Warts are growths of the skin and mucous membranes (the mouth or genitals) that are caused by over 100 types of the human papillomavirus (HPV). Common warts are usually found on areas of the body prone to trauma, such as the elbows, knees, and hands. The virus causes thickening of the top skin layer. They are usually painless and go away on their own, sometimes taking a few months to resolve, but can take up to two years.
Warts are usually acquired from person-to-person contact. The virus is not highly contagious but can cause an infection by entering through a small break in the skin. In the same way, warts can be spread to other places on your own body. The virus is rarely transferred by touching an object used by an infected person.[/ultimate_heading]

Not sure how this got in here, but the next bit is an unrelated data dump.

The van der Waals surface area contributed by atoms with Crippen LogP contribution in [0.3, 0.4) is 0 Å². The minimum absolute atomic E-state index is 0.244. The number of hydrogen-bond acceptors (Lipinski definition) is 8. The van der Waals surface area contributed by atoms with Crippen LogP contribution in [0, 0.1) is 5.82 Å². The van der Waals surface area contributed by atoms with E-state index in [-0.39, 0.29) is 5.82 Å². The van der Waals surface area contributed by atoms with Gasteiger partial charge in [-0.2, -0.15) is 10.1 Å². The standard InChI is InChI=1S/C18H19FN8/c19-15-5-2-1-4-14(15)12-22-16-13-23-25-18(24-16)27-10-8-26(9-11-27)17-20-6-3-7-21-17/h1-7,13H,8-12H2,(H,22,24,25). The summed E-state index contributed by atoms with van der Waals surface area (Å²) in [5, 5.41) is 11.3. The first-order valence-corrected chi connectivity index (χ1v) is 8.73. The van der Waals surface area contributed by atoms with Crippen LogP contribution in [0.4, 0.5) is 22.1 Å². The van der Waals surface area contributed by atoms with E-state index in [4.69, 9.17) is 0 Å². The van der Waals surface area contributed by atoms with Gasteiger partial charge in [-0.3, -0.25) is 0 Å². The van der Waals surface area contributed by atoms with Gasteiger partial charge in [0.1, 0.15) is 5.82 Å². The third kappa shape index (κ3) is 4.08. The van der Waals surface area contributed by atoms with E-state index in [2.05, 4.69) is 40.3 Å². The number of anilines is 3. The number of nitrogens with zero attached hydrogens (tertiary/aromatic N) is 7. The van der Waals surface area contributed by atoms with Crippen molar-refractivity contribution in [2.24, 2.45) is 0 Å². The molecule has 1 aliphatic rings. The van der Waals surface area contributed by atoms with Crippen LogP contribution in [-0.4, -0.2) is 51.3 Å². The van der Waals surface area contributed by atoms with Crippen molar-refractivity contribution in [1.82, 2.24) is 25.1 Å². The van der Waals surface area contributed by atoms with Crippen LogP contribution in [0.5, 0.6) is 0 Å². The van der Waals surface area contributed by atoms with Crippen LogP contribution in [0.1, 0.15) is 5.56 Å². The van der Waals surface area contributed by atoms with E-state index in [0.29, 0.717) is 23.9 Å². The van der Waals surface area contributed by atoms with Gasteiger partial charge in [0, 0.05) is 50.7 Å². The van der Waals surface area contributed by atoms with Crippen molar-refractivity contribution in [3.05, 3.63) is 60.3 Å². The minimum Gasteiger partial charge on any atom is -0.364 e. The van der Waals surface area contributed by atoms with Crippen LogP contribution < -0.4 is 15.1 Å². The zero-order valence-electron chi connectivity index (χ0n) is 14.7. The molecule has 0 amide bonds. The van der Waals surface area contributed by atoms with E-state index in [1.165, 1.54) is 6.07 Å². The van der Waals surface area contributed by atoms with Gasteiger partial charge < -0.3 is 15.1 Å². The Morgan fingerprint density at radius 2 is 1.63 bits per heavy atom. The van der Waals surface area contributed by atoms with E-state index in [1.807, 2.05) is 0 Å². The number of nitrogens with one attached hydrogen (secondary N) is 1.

Warts can affect people of any age, but they are most common between the ages 12-16. It is estimated that 20% of schoolchildren and about 10% of the general population have warts. Those with HIV, organ transplants, or on chemotherapy have a higher incidence of warts due to their weakened immune system.